In times of financial crisis, every business needs to focus on cutting costs, just to stay afloat. Here are the top six ways any business can make reductions in expenditure, without reducing the quality of product or service the business offers its customers.
1 – Reduce Employee Costs
Even if your business is not looking to reduce the number of staff, there are ways of reducing staffing costs during lean business times. Offering overtime to individual employees means you pay that employee up to twice their usual hourly rate.
Rather than pay overtime rates, try re-organising the work rosters and routines to prevent the need for overtime. Perhaps some staff members would prefer to start earlier in the day and others to work later in the afternoon, allowing coverage during all opening hours, without the overtime costs.
Another way of reducing labour costs is to offer staff incentives for reducing their personal days and sick leave taken. Each time a staff member is sick, you need to replace the employee, either by offering another employee overtime, or by working a shift down and reducing productivity. Either way, sick days and personal leave add costs to the company.
Some companies have successfully introduced a reward scheme for employees who do not take any sick days in a year or six-month period. The cost of the reward is minimal compared to the savings made by the company.
2 – Increase Safety
Safety is one area where an increase in initial spending can cut overheads dramatically. Think about all the costs, direct and indirect, involved in an injury in your workplace. These costs include:
- Medical costs;
- Increased insurance costs;
- Loss of productivity while the injured worker is taken care of;
- Resources and time to investigate cause of injury;
- Shift coverage and loss time for injured worker;
- Decrease in employee morale;
- Loss of company’s reputation and public relations costs; and
- In some cases, fines and court costs from government authorities.
Therefore, increasing safety measures and preventing injuries in the first place will cut costs for the business.
3 – Review Procedures and Ensure Efficiency
This is a good time to review all your procedures and work processes to trim the fat. Is your team double handling a particular task? Can you reduce the amount of photocopying and therefore save paper and toner costs? Can you encourage employees to reduce printing by saving electronic files rather than hard copy files? Are there other processes that have become redundant but employees are still spending time completing them? Is there a more efficient method of completing the task?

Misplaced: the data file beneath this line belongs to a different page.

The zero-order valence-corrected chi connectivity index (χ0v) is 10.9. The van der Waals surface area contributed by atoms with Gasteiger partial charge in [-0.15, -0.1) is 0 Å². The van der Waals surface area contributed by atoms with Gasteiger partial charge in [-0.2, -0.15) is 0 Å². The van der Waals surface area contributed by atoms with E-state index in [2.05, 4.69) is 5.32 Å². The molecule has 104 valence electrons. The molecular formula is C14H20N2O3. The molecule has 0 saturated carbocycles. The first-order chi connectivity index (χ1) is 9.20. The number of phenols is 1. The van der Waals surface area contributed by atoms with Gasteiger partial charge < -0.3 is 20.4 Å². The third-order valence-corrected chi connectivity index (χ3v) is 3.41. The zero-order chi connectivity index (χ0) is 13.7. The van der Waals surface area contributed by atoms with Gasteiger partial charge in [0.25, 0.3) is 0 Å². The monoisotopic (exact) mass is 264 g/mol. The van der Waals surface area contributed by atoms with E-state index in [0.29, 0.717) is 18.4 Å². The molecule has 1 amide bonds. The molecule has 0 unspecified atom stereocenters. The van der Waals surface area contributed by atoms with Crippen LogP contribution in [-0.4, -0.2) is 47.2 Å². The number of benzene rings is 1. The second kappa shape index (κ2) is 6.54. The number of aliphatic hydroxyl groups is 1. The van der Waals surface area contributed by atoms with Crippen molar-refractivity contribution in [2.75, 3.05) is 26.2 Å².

Look at where you can save someone’s time or resources that the company pays for. Consider saving energy by turning off office lights at night and only having the office cleaned every two days instead of daily. Working more efficiently saves valuable resources.
4 – Reduce Damage to Equipment
Damage to equipment affects business expenditure in two ways. Firstly, damage reduces productivity while the repairs take place. Depending on the importance of the piece of damaged equipment to the overall process, this could put a whole factory floor out of production for some time. Secondly, damage to equipment costs to repair in labour, time and parts.
Ensuring that employees follow processes to prevent damage to equipment can add up to huge cost savings for the company in the long term. Regular checks and maintenance of equipment can replace worn parts before more serious and costly damage occurs.
5 – Shop Around for Suppliers
Make sure you are getting the best deal for essential supplies for your business. You may need to invest some time to shopping around but the cost savings can be enormous.
For example, if you can buy the same quality of paper for the office cheaper by just 50 cents per ream, how much could your business save over a year? If your business purchases just 100 reams of paper in a month, you would save $600 a year. If you made this kind of saving on every product you purchase by switching suppliers, you could add up substantial cost savings over a year.
Obviously, this kind of saving does operate on economies of scale and the larger business will achieve greater savings, but any business can save by switching suppliers to cheaper options.
6 – Staff Incentives for Cost Cutting
Some companies are offering employees a share in the cost savings made over a specific period. This encourages and motivates staff to work more efficiently, reduce injuries, damage and to participate in reducing costs themselves, rather than leaving it all up to the managers.
For example, if your employees can reduce costs by $10,000 a month for six months, your company will save $60,000. If you give even 50 per cent of that back to the employees in staff incentives and bonuses, your business will still save $30,000 in six months. Offering staff a share of 25 or 10 per cent of the cost savings would give your company even more benefits, while still encouraging the staff to reduce expenditure on behalf of the business.
There are many other ways of reducing expenditure by the business. Every cost saving you can make, gives the company more profit and reduces the impact of the global financial crisis. Cutting costs now can ensure the business survives the tough times and is still viable when the economy improves.